Acting under the cover of a Hollywood producer scouting a location for a science fiction film, a CIA agent launches a dangerous operation to rescue six Americans in Tehran during the U.S. hostage crisis in Iran in 1980.
The story of King George VI of the United Kingdom of Great Britain and Northern Ireland, his impromptu ascension to the throne and the speech therapist who helped the unsure monarch become worthy of it.
Helena Bonham Carter
An elderly Margaret Thatcher talks to the imagined presence of her recently deceased husband as she struggles to come to terms with his death while scenes from her past life, from girlhood to British prime minister, intervene.
Richard E. Grant
Outside a movie premiere, enthusiastic fan Peppy Miller literally bumps into the swashbuckling hero of the silent film, George Valentin. The star reacts graciously and Peppy plants a kiss on his cheek as they are surrounded by photographers. The headlines demand: "Who's That Girl?" and Peppy is inspired to audition for a dancing bit-part at the studio. However as Peppy slowly rises through the industry, the introduction of talking-pictures turns Valentin's world upside-down. Written by
Malcolm McDowell portrays one of the butlers in this film, in a fully silent role. McDowell portrayed a character named Alfie Alperin, who was a famous silent film star who became a studio executive (a role loosely based on Charles Chaplin), in Sunset (1988). In real life, Chaplin was best friends with Douglas Fairbanks, the man who George Valentin was based on. Further, Chaplin lived next door to Fairbanks when Fairbanks lived at Pickfair, his home with Mary Pickford, where Pickford moved after she married Douglas Fairbanks, after living in the house which was used as Peppy's home. See more »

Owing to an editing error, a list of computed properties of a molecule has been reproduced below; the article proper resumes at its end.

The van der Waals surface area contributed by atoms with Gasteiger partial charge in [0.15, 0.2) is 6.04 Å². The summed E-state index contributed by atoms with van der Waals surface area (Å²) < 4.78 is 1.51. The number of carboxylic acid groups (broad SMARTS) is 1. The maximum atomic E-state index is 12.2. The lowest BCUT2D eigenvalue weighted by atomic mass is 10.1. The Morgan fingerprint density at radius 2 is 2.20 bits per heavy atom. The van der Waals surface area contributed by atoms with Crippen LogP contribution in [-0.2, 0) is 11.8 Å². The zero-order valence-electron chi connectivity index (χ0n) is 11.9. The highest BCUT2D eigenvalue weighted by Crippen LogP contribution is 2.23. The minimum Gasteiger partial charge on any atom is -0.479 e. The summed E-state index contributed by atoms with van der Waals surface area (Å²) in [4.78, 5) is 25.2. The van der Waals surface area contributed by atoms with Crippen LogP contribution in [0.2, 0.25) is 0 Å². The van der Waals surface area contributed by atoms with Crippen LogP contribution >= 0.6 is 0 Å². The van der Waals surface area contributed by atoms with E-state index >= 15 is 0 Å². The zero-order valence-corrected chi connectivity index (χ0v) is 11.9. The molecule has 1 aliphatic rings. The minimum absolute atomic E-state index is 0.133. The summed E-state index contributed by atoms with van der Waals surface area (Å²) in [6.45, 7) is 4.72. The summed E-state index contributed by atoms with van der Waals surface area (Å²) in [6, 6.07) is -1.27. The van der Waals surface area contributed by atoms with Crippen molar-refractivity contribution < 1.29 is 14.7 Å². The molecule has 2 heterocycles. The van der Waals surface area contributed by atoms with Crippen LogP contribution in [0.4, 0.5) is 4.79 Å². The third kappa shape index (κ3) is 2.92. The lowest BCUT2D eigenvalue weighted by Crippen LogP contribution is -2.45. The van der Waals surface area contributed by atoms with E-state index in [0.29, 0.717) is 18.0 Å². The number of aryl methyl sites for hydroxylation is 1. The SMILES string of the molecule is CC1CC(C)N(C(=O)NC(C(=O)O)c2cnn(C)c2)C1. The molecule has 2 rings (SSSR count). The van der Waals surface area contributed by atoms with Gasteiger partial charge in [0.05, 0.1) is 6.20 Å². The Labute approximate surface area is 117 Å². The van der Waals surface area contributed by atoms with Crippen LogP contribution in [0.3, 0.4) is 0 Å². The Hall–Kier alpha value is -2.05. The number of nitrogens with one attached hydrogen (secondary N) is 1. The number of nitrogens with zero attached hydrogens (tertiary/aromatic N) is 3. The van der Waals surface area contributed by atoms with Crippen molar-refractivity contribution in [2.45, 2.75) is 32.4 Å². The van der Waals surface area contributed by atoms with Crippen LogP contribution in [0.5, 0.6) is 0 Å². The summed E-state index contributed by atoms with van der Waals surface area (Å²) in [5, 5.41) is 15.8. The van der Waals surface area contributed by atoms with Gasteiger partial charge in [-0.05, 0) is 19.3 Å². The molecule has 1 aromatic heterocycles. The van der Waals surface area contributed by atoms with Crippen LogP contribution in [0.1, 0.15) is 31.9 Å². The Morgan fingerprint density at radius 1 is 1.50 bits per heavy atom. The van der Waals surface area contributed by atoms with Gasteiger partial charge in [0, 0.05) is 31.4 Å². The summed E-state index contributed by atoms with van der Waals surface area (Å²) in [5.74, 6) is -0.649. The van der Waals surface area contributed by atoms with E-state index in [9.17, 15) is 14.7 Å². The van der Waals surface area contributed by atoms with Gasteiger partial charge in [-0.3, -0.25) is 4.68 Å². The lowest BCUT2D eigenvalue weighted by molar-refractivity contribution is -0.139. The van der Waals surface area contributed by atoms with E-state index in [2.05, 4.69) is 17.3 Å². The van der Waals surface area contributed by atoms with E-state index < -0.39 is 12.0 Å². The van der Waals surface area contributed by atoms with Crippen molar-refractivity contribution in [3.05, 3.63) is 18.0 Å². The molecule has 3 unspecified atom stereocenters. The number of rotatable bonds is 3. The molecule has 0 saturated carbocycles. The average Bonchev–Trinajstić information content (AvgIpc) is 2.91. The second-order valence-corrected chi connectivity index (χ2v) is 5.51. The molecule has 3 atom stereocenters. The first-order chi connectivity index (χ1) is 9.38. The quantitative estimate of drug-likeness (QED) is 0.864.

In the fire scene, when Uggie the dog tries to get the policeman's attention, a street sign reading "Oakwood Ave." can be clearly seen. The sign is the double-sided "shotgun" style that wasn't introduced in Los Angeles until 1946. See more »
Jean Dujardin deserved his Palme D'or for his captivating and wonderful performance. Where to start...this film is so clever, so beautifully crafted, so mesmerising. The lost art of the silent film is once again brought to life and that era is impressively recreated, whether it be the acting style, the sets, the locations (shot in Hollywood), the shimmering black and white photography. It is obvious to see that the people behind L'artiste respected that era of film making and wanted to recreate the magic with some modern touches ( I won't spoil them) and totally succeeded. I saw this in Cannes at an 8.30 am press screening and was totally entranced. I cannot wait to see it again!
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